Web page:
In a study initiated by the Norwegian Institute of Public Health, together with Epicentre (the research arm of Doctors Without Borders/Médecins Sans Frontières), and Mbarara University of Science and Technology in Uganda, immune responses in patients receiving smaller doses of a meningitis vaccine were found to be comparable to a full dose.
Scientists conducted a randomized clinical trial of 750 healthy volunteers (2-19 years old) in Uganda in 2004.
Their immune response, assessed by serum bactericidal activity (SBA), was measured for 1/5 and 1/10 doses compared to a full dose. SBA response and safety/tolerability using 1/5 dose were comparable to a full dose for three serogroups (A, Y, W135), but not a fourth (C).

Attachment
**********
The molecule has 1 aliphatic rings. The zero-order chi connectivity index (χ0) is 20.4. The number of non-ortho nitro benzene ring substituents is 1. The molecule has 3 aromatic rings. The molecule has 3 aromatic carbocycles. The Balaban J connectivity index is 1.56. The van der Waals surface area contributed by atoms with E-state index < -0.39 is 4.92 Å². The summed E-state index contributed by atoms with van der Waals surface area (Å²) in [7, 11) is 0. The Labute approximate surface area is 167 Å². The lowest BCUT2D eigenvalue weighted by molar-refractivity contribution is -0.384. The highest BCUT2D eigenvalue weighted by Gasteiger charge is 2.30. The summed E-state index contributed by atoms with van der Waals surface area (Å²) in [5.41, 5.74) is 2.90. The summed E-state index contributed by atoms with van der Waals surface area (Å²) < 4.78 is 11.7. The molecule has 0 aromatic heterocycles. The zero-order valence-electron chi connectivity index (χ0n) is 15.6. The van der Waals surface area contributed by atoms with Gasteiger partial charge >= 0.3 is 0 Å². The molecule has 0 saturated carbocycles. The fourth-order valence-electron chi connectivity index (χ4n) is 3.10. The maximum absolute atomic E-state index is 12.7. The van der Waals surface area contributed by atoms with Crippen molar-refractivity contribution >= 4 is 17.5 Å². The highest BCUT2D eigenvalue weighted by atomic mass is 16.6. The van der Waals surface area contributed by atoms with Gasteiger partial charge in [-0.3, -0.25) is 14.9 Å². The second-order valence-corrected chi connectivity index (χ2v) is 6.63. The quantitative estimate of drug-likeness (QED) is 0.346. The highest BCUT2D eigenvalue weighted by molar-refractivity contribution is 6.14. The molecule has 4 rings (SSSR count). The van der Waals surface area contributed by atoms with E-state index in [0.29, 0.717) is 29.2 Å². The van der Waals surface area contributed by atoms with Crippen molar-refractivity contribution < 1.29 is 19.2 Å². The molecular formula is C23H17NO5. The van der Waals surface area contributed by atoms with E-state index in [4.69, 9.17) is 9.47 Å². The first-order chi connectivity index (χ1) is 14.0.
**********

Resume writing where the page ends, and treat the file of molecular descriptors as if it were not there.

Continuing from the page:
Keeping in mind the current shortage of meningococcal vaccines for Africa, the use of 1/5 fractional doses should be considered as an alternative in mass vaccination campaigns.
The study's findings were used for a 2007 WHO recommendation that a fractional dosing strategy be utilized in the event of severe vaccine shortages during a meningitis epidemic.
The results have now been published in PLoS Neglected Tropical Diseases.